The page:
[0057] Further, as also illustrated in this example, for one embodiment, multiple fault atoms may be used to describe different ways to excite a fault. Where multiple fault atoms are specified to model a fault as in the example above, for one embodiment, the fault atoms may be ranked in priority with respect to one another such that test pattern development may be better targeted where desired.

[0058] For one embodiment, the order in which the fault atoms are specified indicates their relative priority. For other embodiments, a different approach to indicating relative priority of fault atoms may be used.

[0059] For some embodiments, multiple fault atoms may also be specified to model multiple fault effects at the same site at different times.

[0060] As described above, a generalized fault model according to some embodiments can be used to model even defects with complex characteristics. Embodiments of the described generalized fault model provide for decoupling of cause and effect and the ability to describe defects with multiple fault sites or multiple fault effects at the same fault site at different times. For some embodiments, optional excitation conditions may also be specified to improve test quality.

[0061] Further, by providing the capability to use multiple fault atoms, different ways of exciting a fault may be specified. These multiple fault atoms can be ranked such that corresponding test vector generation can be prioritized where desired.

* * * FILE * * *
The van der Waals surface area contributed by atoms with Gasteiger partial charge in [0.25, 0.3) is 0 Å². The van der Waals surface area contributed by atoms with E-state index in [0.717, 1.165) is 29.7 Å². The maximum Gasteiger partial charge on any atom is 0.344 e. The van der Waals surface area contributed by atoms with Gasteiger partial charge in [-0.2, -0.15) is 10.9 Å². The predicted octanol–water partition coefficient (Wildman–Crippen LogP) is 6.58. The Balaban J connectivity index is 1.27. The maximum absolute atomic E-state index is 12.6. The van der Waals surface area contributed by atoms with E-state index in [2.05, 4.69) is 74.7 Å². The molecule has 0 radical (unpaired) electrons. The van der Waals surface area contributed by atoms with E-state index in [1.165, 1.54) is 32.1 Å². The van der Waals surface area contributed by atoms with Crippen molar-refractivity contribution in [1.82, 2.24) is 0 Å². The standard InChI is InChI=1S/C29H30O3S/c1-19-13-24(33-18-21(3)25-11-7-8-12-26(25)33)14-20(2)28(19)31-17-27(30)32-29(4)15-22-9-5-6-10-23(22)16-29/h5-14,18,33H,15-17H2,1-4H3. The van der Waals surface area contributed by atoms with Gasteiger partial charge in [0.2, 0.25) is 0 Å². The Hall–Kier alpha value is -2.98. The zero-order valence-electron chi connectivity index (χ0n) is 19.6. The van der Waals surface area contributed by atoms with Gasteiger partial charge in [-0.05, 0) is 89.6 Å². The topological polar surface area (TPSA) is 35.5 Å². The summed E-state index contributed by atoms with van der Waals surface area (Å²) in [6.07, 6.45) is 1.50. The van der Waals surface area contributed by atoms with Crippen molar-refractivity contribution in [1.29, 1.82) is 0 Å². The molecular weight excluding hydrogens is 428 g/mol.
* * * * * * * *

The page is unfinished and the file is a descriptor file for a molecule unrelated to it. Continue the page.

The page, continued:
[0062] Further, using the above-described generalized fault model, delay parameters may be specified to enable accurate simulation and/or test generation even for sequential circuits where clock gating and/or multiple clock frequencies are used.

[0063] In the foregoing specification, the invention has been described with reference to specific exemplary embodiments thereof. It will, however, be appreciated that various modifications and changes may be made thereto without departing from the broader spirit and scope of the invention as set forth in the appended claims. The specification and drawings are, accordingly, to be regarded in an illustrative rather than a restrictive sense.

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Referenced by
Citing PatentFiling datePublication dateApplicantTitle
US6836856May 25, 2001Dec 28, 2004Carnegie Mellon UniversityMethods for characterizing, generating test sequences for, and/or simulating integrated circuit faults using fault tuples and related systems and computer program products
US7512508Sep 6, 2005Mar 31, 2009Janusz RajskiDetermining and analyzing integrated circuit yield and quality
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Classifications
U.S. Classification714/741, G9B/20.046, G9B/20.051
International ClassificationG11B20/18, G01R31/3183
Cooperative ClassificationG11B20/18, G01R31/31835, G11B20/1816, G01R31/318342
European ClassificationG11B20/18C, G01R31/3183F, G11B20/18, G01R31/3183F1
Legal Events
DateCodeEventDescription
Sep 27, 2002ASAssignment
Owner name: INTEL CORPORATION, CALIFORNIA
Free format text: ASSIGNMENT OF ASSIGNORS INTEREST;ASSIGNORS:KUNDU, SANDIP;SENGUPTA, SANJAY;GOSWAMI, DHIRAJ;REEL/FRAME:013341/0418
Effective date: 20020927
Oct 21, 2009FPAYFee payment
Year of fee payment: 4
Sep 25, 2013FPAYFee payment
Year of fee payment: 8